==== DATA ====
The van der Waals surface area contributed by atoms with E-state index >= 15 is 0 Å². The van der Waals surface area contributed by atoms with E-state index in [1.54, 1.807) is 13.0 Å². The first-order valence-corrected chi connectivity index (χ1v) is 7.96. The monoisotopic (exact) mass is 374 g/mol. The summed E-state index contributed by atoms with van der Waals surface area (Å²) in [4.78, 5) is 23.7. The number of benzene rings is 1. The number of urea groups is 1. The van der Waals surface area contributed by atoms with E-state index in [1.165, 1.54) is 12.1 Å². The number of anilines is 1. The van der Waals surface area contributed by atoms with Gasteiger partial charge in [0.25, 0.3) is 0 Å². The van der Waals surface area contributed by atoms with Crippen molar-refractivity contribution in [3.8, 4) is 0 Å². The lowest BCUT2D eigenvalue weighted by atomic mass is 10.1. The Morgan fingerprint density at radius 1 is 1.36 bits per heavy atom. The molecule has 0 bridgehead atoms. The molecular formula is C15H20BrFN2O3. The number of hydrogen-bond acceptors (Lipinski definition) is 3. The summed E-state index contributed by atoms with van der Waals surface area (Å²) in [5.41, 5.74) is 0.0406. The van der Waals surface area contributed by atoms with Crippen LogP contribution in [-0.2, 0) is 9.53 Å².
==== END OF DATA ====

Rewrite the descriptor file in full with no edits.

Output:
The van der Waals surface area contributed by atoms with E-state index >= 15 is 0 Å². The van der Waals surface area contributed by atoms with E-state index in [1.54, 1.807) is 13.0 Å². The first-order valence-corrected chi connectivity index (χ1v) is 7.96. The monoisotopic (exact) mass is 374 g/mol. The summed E-state index contributed by atoms with van der Waals surface area (Å²) in [4.78, 5) is 23.7. The number of benzene rings is 1. The number of urea groups is 1. The van der Waals surface area contributed by atoms with E-state index in [1.165, 1.54) is 12.1 Å². The number of anilines is 1. The van der Waals surface area contributed by atoms with Gasteiger partial charge in [0.25, 0.3) is 0 Å². The van der Waals surface area contributed by atoms with Crippen molar-refractivity contribution in [3.8, 4) is 0 Å². The lowest BCUT2D eigenvalue weighted by atomic mass is 10.1. The Morgan fingerprint density at radius 1 is 1.36 bits per heavy atom. The molecule has 0 bridgehead atoms. The molecular formula is C15H20BrFN2O3. The number of hydrogen-bond acceptors (Lipinski definition) is 3. The summed E-state index contributed by atoms with van der Waals surface area (Å²) in [5.41, 5.74) is 0.0406. The van der Waals surface area contributed by atoms with Crippen LogP contribution in [-0.2, 0) is 9.53 Å².